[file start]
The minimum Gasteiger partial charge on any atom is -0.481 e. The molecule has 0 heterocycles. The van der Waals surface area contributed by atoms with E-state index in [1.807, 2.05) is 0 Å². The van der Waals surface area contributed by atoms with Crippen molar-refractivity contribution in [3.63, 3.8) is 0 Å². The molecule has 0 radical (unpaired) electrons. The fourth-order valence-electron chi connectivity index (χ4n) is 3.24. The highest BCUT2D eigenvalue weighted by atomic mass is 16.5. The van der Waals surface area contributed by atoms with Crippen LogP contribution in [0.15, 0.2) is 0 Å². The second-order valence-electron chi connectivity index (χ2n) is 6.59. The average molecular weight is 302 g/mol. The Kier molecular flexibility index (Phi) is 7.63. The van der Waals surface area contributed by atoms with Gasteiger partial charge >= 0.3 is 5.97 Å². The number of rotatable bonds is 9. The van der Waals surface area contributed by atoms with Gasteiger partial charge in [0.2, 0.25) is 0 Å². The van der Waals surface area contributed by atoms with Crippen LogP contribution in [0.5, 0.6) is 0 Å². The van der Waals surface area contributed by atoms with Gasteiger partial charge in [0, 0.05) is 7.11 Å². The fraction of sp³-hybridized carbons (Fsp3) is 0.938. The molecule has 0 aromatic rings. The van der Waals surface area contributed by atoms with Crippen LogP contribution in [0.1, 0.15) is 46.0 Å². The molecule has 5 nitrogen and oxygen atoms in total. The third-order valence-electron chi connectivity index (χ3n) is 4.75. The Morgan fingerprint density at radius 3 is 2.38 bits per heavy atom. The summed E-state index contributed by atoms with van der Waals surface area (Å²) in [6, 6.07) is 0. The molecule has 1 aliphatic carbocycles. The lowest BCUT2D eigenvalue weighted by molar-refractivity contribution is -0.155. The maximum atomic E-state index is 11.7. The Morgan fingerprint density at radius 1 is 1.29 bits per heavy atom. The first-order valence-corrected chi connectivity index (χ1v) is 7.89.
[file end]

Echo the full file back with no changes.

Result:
The minimum Gasteiger partial charge on any atom is -0.481 e. The molecule has 0 heterocycles. The van der Waals surface area contributed by atoms with E-state index in [1.807, 2.05) is 0 Å². The van der Waals surface area contributed by atoms with Crippen molar-refractivity contribution in [3.63, 3.8) is 0 Å². The molecule has 0 radical (unpaired) electrons. The fourth-order valence-electron chi connectivity index (χ4n) is 3.24. The highest BCUT2D eigenvalue weighted by atomic mass is 16.5. The van der Waals surface area contributed by atoms with Crippen LogP contribution in [0.15, 0.2) is 0 Å². The second-order valence-electron chi connectivity index (χ2n) is 6.59. The average molecular weight is 302 g/mol. The Kier molecular flexibility index (Phi) is 7.63. The van der Waals surface area contributed by atoms with Gasteiger partial charge >= 0.3 is 5.97 Å². The number of rotatable bonds is 9. The van der Waals surface area contributed by atoms with Gasteiger partial charge in [0.2, 0.25) is 0 Å². The van der Waals surface area contributed by atoms with Crippen LogP contribution in [0.5, 0.6) is 0 Å². The van der Waals surface area contributed by atoms with Gasteiger partial charge in [0, 0.05) is 7.11 Å². The fraction of sp³-hybridized carbons (Fsp3) is 0.938. The molecule has 0 aromatic rings. The van der Waals surface area contributed by atoms with Crippen LogP contribution in [0.1, 0.15) is 46.0 Å². The molecule has 5 nitrogen and oxygen atoms in total. The third-order valence-electron chi connectivity index (χ3n) is 4.75. The Morgan fingerprint density at radius 3 is 2.38 bits per heavy atom. The summed E-state index contributed by atoms with van der Waals surface area (Å²) in [6, 6.07) is 0. The molecule has 1 aliphatic carbocycles. The lowest BCUT2D eigenvalue weighted by molar-refractivity contribution is -0.155. The maximum atomic E-state index is 11.7. The Morgan fingerprint density at radius 1 is 1.29 bits per heavy atom. The first-order valence-corrected chi connectivity index (χ1v) is 7.89.